Legislative proposal  
2013/0264(COD) - 24/07/2013  

PURPOSE: to help develop further an EU-wide market for electronic payments.

PROPOSED ACT: Directive of the European Parliament and of the Council (amending Directives 2002/65/EC, 2013/36/EU and 2009/110/EC and repealing Directive 2007/64/EC).

ROLE OF THE EUROPEAN PARLIAMENT: the European Parliament decides in accordance with the ordinary legislative procedure and on an equal footing with the Council.

BACKGROUND: significant progress and integration of retail payments in the EU have been achieved over the past 12 years, with the current regulatory and legislative acquis on payments. Moreover, the retail payments market is very dynamic and has experienced a significant innovation pace in the last few years.

At the same time, important areas of the payments market, especially card payments and new means of payments, such as internet and mobile payments, are often still fragmented along national borders making it difficult for innovative and easy-to-use digital payment services to develop efficiently and to provide consumers and retailers with convenient and secure payment methods.

The review of the European framework and notably Directive 2007/64/EC on the Payment Services Directive (PSD) and the consultation on the Commission Green Paper ‘Towards an integrated European market for card, internet and mobile payments’ in 2012 have led to the conclusion that further measures and regulatory updates, including adjustments to the PSD, are required.

In the Commission’s 2012 Communication “Single Market Act II – Together for new growth”, the modernisation of the legislative framework for retail payments has been identified as a key priority in view of its potential for new growth and innovation. The revision of the PSD and the preparation of a legislative proposal on multilateral interchange fees for card payments were defined as one of the key actions of the Commission for 2013.

LEGAL BASIS: Article 114 of the Treaty on the Functioning of the European Union (TFEU).

IMPACT ASSESSMENT: the impact assessment concluded that the best policy options to improve the existing situation by (i) reinforcing the Single Euro Payments Area (SEPA) project; (ii) facilitating standardisation through adequate governance framework; (iii) ensuring legal certainty in the field of interchange fees for card-based payments; (iv) abolishing restrictive business rules for card payments; (v) defining conditions of access to the information on the availability of funds for third party providers; (vi) adjusting the scope and improve the consistency of the legislative framework; (vii) reinforcing the rights of payment services users and safeguard the consumer rights in view of the regulatory changes.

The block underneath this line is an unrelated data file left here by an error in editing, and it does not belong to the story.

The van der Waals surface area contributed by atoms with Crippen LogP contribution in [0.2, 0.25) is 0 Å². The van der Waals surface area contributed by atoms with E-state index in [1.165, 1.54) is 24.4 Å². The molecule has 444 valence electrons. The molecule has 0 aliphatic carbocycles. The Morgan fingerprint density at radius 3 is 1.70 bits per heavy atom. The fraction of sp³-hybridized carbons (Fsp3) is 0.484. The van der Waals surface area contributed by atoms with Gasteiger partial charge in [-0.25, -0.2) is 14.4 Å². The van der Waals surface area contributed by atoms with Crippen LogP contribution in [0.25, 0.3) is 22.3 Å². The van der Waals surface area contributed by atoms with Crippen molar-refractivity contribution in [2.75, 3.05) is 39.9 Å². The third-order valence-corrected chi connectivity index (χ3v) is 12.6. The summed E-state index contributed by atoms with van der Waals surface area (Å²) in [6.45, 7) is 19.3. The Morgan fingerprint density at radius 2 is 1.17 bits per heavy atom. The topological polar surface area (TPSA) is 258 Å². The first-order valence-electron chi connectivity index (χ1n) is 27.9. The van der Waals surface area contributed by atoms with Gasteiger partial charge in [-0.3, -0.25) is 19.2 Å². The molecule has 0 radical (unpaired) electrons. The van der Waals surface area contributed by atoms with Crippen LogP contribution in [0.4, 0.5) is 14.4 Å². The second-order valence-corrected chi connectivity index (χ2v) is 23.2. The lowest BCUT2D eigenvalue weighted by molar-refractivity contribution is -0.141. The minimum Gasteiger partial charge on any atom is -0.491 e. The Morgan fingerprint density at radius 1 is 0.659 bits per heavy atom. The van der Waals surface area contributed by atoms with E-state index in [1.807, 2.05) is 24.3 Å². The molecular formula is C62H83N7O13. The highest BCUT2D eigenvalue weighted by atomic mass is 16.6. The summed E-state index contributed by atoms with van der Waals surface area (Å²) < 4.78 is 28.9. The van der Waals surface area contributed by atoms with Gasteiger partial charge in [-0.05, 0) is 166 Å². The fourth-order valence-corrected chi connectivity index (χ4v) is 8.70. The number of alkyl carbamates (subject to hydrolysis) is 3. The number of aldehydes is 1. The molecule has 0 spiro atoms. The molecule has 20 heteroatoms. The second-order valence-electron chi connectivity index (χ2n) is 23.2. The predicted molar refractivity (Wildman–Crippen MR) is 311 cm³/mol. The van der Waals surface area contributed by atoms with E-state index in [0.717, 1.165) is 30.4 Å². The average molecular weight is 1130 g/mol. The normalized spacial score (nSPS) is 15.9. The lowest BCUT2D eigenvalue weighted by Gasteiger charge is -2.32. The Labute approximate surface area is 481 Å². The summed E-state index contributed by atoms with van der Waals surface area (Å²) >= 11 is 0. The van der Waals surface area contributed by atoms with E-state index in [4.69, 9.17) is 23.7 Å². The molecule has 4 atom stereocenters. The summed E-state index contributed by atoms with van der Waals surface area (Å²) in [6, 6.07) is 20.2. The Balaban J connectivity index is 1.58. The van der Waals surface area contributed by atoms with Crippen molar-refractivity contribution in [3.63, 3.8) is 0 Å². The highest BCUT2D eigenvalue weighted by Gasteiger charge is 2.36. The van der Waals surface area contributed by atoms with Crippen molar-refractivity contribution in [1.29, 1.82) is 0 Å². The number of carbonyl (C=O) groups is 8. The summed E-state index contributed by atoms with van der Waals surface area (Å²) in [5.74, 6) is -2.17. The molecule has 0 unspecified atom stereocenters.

CONTENT: this proposal also incorporates and repeals Directive 2007/64/EC of the European Parliament and of the Council on the Payment Services Directive which sets the basis for a harmonised legal framework for the creation of an integrated payments market. It aims to update and complement the current framework on payments services by providing for rules that enhance transparency, innovation and security in the field of retail payments and improving consistency between national rules, with an emphasis on the legitimate needs of consumers.

More specifically, the proposed measures seek to:

  • ensure a competitive level playing field between all categories of payment service providers, including new emerging providers, which in turn increases the choice, efficiency, transparency and security of retail payments;
  • facilitate the provision of innovative card, internet and mobile payment services across borders by ensuring a Single Market for all retail payments;
  • address standardisation and interoperability gaps for card, internet and mobile payments;
  • eliminate hurdles for competition, in particular for card and internet payments;
  • align charging and steering practices for payment services across the EU;
  • ensure that emerging types of payment services and instruments are covered by the regulatory framework for retail payments in the EU;
  • ensure a consistent application of the legislative framework (PSD) and align the practical operation of the licensing and supervisory rules for payment services across Member States;
  • ensure adequate and consistent protection of consumer interests in the context of payment transactions, including extending regulatory protection to new channels and innovative payment services.

The proposed measures seek to implement this reform in a technologically neutral manner that will remain relevant as payment services evolve further.

BUDGETARY IMPLICATIONS: the impact on the EU budget is estimated at EUR 609 000 for the period 2015-2020.

DELEGATED ACTS: the proposal contains measures empowering the Commission to adopt delegated acts in accordance with Article 290 of the Treaty on the Functioning of the European Union.